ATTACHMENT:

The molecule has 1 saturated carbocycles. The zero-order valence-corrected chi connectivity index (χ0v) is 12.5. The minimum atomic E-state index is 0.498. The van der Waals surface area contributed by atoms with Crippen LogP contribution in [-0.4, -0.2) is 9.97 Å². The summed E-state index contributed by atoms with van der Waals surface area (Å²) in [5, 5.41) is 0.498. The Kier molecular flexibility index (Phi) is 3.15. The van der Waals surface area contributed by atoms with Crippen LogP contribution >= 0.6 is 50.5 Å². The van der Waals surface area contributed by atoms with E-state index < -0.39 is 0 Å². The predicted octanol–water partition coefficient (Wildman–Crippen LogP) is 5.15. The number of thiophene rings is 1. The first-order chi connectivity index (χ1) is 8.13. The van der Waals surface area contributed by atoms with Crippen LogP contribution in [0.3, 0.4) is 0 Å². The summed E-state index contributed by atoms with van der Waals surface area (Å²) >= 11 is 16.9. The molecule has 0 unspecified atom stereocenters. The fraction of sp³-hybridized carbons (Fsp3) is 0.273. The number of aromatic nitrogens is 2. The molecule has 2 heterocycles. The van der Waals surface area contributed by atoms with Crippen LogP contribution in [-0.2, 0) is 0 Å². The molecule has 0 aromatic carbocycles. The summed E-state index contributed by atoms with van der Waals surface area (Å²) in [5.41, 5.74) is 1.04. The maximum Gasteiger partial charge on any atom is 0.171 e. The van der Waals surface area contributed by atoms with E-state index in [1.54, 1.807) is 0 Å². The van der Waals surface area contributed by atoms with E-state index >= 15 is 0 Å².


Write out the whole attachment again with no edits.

The molecule has 1 saturated carbocycles. The zero-order valence-corrected chi connectivity index (χ0v) is 12.5. The minimum atomic E-state index is 0.498. The van der Waals surface area contributed by atoms with Crippen LogP contribution in [-0.4, -0.2) is 9.97 Å². The summed E-state index contributed by atoms with van der Waals surface area (Å²) in [5, 5.41) is 0.498. The Kier molecular flexibility index (Phi) is 3.15. The van der Waals surface area contributed by atoms with Crippen LogP contribution >= 0.6 is 50.5 Å². The van der Waals surface area contributed by atoms with E-state index < -0.39 is 0 Å². The predicted octanol–water partition coefficient (Wildman–Crippen LogP) is 5.15. The number of thiophene rings is 1. The first-order chi connectivity index (χ1) is 8.13. The van der Waals surface area contributed by atoms with Crippen LogP contribution in [0.3, 0.4) is 0 Å². The summed E-state index contributed by atoms with van der Waals surface area (Å²) >= 11 is 16.9. The molecule has 0 unspecified atom stereocenters. The fraction of sp³-hybridized carbons (Fsp3) is 0.273. The number of aromatic nitrogens is 2. The molecule has 2 heterocycles. The van der Waals surface area contributed by atoms with Crippen LogP contribution in [-0.2, 0) is 0 Å². The molecule has 0 aromatic carbocycles. The summed E-state index contributed by atoms with van der Waals surface area (Å²) in [5.41, 5.74) is 1.04. The maximum Gasteiger partial charge on any atom is 0.171 e. The van der Waals surface area contributed by atoms with E-state index in [1.54, 1.807) is 0 Å². The van der Waals surface area contributed by atoms with E-state index >= 15 is 0 Å².